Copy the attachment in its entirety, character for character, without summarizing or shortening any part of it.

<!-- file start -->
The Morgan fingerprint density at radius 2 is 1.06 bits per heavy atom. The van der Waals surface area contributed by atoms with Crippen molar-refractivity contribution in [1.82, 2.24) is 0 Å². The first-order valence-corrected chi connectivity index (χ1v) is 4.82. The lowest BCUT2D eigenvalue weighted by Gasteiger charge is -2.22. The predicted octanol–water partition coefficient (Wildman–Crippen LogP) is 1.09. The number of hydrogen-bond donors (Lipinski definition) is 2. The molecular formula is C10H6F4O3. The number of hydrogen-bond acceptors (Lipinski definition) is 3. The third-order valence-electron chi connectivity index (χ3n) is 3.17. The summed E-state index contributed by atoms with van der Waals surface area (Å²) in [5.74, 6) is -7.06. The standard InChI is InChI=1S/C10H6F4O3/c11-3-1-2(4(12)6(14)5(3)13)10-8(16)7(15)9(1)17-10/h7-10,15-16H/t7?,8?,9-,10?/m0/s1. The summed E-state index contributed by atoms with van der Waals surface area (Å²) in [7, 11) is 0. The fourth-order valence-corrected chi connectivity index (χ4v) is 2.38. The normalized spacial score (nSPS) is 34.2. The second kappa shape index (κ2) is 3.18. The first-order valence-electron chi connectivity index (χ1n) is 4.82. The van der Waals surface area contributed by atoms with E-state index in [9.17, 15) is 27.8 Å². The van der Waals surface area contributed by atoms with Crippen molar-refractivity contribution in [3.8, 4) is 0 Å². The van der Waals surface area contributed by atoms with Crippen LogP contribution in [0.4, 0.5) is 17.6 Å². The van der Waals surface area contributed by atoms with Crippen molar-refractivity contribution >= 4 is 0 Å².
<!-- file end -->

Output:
The Morgan fingerprint density at radius 2 is 1.06 bits per heavy atom. The van der Waals surface area contributed by atoms with Crippen molar-refractivity contribution in [1.82, 2.24) is 0 Å². The first-order valence-corrected chi connectivity index (χ1v) is 4.82. The lowest BCUT2D eigenvalue weighted by Gasteiger charge is -2.22. The predicted octanol–water partition coefficient (Wildman–Crippen LogP) is 1.09. The number of hydrogen-bond donors (Lipinski definition) is 2. The molecular formula is C10H6F4O3. The number of hydrogen-bond acceptors (Lipinski definition) is 3. The third-order valence-electron chi connectivity index (χ3n) is 3.17. The summed E-state index contributed by atoms with van der Waals surface area (Å²) in [5.74, 6) is -7.06. The standard InChI is InChI=1S/C10H6F4O3/c11-3-1-2(4(12)6(14)5(3)13)10-8(16)7(15)9(1)17-10/h7-10,15-16H/t7?,8?,9-,10?/m0/s1. The summed E-state index contributed by atoms with van der Waals surface area (Å²) in [7, 11) is 0. The fourth-order valence-corrected chi connectivity index (χ4v) is 2.38. The normalized spacial score (nSPS) is 34.2. The second kappa shape index (κ2) is 3.18. The first-order valence-electron chi connectivity index (χ1n) is 4.82. The van der Waals surface area contributed by atoms with E-state index in [9.17, 15) is 27.8 Å². The van der Waals surface area contributed by atoms with Crippen molar-refractivity contribution in [3.8, 4) is 0 Å². The van der Waals surface area contributed by atoms with Crippen LogP contribution in [0.4, 0.5) is 17.6 Å². The van der Waals surface area contributed by atoms with Crippen molar-refractivity contribution >= 4 is 0 Å².